Regulations Forget the dreary paperwork of old. The new CDM regulations are bigger, better and far more practical.
The new CDM regulations come into force tomorrow. The new rules are the culmination of three years’ work and it is hoped they will be a big improvement. The previous regulations resulted in excessive and irrelevant paperwork. Because of this, buy-in from the industry was poor and the exercise was often treated with cynicism.
Following an industry-wide consultation, there is a chance for the new regulations to make a real difference. The irrelevant paperwork has been binned and there is a focus on improving health and safety standards by keeping the regulations proportionate to the task and by focusing on outcomes rather than process.
The code of practice and accompanying guidance is more detailed than before, but it is hoped this will make the regulations clearer, and leave less room for ambiguity.
The main changes
All projects will now be subject to CDM except domestic works. Any projects involving more than 500 person days of construction work or lasting longer than 30 days need to be notified to the Health and Safety Executive using the F10 notification form.
A construction phase health and safety plan must be drawn up and the planning supervisor has been replaced by the CDM co-ordinator. Also, the Workplace (Health, Safety and Welfare) Regulations 1992 are now part of CDM. In addition, there is new guidance on applying CDM to projects procured using the PFI, which places different demands on teams.
The duty holders – client, designer, contractor and co-ordinator – now have their respective competencies set out carefully.
Clients have to ensure that they take up their responsibilities early in the project. Indeed, CDM duties apply for competition entries, concept designs, and bids for grants. A planning co-ordinator must be appointed from the initial design, otherwise this role defaults to the client. Initial design is defined simply as any actions that cannot be changed later, but it is expected that measures are in place at feasibility stage. Clients must also appoint competent team members. The guidance gives details on how to ensure these duty holders are competent to take on the role. Additionally, clients must also ensure construction does not start until the health and safety plan is in place and appropriate welfare provisions are available.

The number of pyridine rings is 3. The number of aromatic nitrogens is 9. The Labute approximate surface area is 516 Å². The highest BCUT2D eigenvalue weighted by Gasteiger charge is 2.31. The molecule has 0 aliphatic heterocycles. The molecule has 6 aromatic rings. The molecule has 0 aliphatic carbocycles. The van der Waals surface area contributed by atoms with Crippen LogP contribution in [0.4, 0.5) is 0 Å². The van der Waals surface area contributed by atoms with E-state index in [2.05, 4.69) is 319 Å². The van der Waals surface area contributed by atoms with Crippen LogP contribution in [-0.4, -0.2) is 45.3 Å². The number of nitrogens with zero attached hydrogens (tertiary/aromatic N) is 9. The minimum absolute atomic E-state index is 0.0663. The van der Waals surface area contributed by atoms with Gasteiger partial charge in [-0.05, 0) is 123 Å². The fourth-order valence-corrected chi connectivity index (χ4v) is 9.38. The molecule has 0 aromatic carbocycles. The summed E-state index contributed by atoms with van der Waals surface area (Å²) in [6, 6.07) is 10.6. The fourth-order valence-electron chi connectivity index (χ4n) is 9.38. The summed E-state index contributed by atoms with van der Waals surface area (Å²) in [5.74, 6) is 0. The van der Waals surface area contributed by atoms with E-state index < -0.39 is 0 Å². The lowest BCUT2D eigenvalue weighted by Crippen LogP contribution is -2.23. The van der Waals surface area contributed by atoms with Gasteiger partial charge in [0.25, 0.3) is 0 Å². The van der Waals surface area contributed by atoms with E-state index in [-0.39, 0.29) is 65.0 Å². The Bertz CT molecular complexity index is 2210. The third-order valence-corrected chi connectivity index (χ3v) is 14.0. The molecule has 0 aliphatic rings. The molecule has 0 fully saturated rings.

Designers are not just the consultants but anyone that influences the design. Competence is related to qualification and experience and guidance on assessment is given. Designers should involve all members of the team to ensure all points of view are understood and should see highlighting hazards as a continual part of their duties. Design risk assessments have been shown to achieve little, so designers should focus on occasionally recording the actions taken to ensure there is a record and check progress. If any health and safety issues are unresolved before work starts on site, these must be identified and passed to the site team.
As before, designers must make sure the client is aware of its responsibilities at the earliest opportunity. Remember, the designer needs to ensure that if the project includes workspaces that they are designed in accordance with the workplace regulations.
The CDM co-ordinator replaces the planning supervisor. It is not just a new name, but a new role that can be undertaken by anyone with the correct competence. The role is central to ensure that all the duty holders do the right thing and achieve an appropriate and focused outcome. There is an emphasis on adopting a positive approach combined with brevity and clarity.
The CDM co-ordinator must either generate or ensure the generation of the heath and safety file. This data is the core of the CDM paperwork that will be passed on and allow the contractor to produce the health and safety plan.
As well as developing the health and safety construction plan, the contractor must:
- Take control of the site and site operations
- Ensure co-operation between the contractors and consultants
- Ensure that welfare provisions for the project comply with the regulations. As the workplace regulations are now part of CDM, the client has to ensure that the contractor provides site facilities where necessary.
Peter Caplehorn is technical director at Scott Brownrigg
Find out more about the new CDM on PP56-57